Landcare suggested that a freshwater algae toxin detected in the stomachs of some of the fish suggests that their death may have been due to land-based runoff. No diphacinone residues were detected in any of the fish tested and “logically one would expect that the larger the kill, the less likely it could have been caused by the limited number of baits that may have fallen into the sea,” the report stated.
Agency responses to the fish kill were “outpaced by media and internet coverage, and by alarmist presentations” — here, they cite Boesch’s power point presentation — “all of which served to convey a message of an adverse outcome of the Lehua operation that was not borne out by the eventual test results,” the report stated.
Robin Baird, a cetacean expert with the Cascadia Research Collective, says the likelihood that the humpback calf fatalities were caused by diphacinone is “extremely, extremely small.” Regarding the possibility that calves might have consumed diphacinone through their mothers’ milk, he echoed an observation in the EA that female humpbacks don’t feed in Hawaii.
In its EA, the DLNR stresses the need for the next Lehua eradication effort to be unrestricted by a coastal buffer requirement. To assess potential marine impacts, the DLNR conducted a test run in 2015 using an excessive amount of inert bait pellets. More fish interacted with the bait than in a similar 2008 survey, but the application rate was also much higher. The EA also notes that recent studies of three fish species that may eat the bait indicate that they are amongst the least sensitive animals to diphacinone.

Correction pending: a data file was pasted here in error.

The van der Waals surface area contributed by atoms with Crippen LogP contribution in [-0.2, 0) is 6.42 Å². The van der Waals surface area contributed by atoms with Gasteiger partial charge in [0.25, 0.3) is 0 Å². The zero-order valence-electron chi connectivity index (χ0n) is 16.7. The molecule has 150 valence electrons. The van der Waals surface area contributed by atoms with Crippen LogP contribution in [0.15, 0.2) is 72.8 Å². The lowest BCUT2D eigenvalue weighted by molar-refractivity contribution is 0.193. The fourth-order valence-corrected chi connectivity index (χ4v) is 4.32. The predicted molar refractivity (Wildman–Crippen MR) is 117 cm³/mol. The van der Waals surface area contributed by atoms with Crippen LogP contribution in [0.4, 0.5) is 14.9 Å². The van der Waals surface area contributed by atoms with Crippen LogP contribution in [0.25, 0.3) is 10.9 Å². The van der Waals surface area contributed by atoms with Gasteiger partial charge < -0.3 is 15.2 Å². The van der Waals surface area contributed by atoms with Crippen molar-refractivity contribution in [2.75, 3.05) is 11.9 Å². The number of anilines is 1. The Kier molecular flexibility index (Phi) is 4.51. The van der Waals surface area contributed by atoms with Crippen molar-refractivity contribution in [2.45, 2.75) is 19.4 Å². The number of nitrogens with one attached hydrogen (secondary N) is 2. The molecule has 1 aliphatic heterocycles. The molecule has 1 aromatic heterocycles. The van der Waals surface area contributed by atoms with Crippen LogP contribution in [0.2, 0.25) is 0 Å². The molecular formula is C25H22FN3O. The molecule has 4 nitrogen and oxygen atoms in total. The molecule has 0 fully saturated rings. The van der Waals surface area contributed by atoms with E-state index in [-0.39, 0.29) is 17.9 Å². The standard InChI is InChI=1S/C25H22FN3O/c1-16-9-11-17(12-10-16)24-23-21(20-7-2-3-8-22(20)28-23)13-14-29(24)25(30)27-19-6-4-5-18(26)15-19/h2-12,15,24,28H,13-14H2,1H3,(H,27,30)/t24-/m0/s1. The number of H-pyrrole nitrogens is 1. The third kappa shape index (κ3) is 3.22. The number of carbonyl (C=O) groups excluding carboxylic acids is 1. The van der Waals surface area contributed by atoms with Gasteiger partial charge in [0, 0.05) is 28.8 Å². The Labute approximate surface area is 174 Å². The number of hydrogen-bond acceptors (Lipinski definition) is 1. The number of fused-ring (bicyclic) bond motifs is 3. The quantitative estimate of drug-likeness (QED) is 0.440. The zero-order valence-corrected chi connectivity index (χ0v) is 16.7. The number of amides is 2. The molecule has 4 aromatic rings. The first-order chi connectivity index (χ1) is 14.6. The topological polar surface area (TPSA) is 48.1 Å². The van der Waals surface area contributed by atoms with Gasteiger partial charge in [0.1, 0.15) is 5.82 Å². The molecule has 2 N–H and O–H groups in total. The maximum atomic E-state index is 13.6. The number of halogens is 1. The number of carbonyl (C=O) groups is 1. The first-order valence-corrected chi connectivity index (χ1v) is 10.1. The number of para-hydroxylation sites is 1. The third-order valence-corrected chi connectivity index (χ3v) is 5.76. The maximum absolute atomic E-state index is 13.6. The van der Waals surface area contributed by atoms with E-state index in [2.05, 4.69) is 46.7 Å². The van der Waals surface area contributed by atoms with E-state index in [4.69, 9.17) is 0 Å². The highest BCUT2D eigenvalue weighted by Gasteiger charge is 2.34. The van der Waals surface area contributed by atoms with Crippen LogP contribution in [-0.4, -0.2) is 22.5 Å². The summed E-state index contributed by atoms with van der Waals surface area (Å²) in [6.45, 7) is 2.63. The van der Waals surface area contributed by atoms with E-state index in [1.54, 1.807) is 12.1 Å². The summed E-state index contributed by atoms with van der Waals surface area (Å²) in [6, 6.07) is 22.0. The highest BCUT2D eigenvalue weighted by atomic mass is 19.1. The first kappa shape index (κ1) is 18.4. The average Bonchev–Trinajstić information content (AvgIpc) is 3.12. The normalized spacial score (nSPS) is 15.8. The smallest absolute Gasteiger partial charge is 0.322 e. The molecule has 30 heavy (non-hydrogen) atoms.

Brodifacoum, however, was found in mullet found dead after bait was applied to Palmyra Atoll in 2011.
Regarding possible risks to cetacean species found in waters surrounding Lehua, the EA only comments on the dead humpback whale calves from 2009, noting that they would have fed exclusively on milk and had “no possible contamination pathway by diphacinone.”
Baird told Environment Hawaii that with regard to the potential danger to whales and dolphins that live around or travel past Lehua, “The animals have more to worry about” — such as persistent organic pollutants or toxin-laden agricultural runoff — “than a one-time use of a rodenticide.”
Although monk seals do haul out on Lehua’s rocky ledges, the EA states that the insolubility of both diphacinone and brodifacoum ensure that the seals won’t absorb any dissolved rodenticides through their skin. Although the seals could potentially be exposed if they ate contaminated fish, the EA notes that there is no reef surrounding Lehua Island and no lagoon, “minimizing the potential for fish to consume spilled bait.”
To prevent bait from falling into the water, the bait hoppers will have a deflector that spreads bait out to only one side, the EA states, adding that pellets would also not be applied in winds greater than 35 mph or when heavy rains are expected.
Even if all of the bait were dropped into the ocean, both rodenticides would quickly dissolve “to vanishingly small concentrations,” the EA states.
Reprinted with permission from the current issue of Environment Hawaii, a non-profit news publication founded in 1990. All issues published in the last five years are available free to Environment Hawaii subscribers at www.environment-hawaii.org. Non-subscribers must pay $10 for a two-day pass. All issues older than that are free to the public.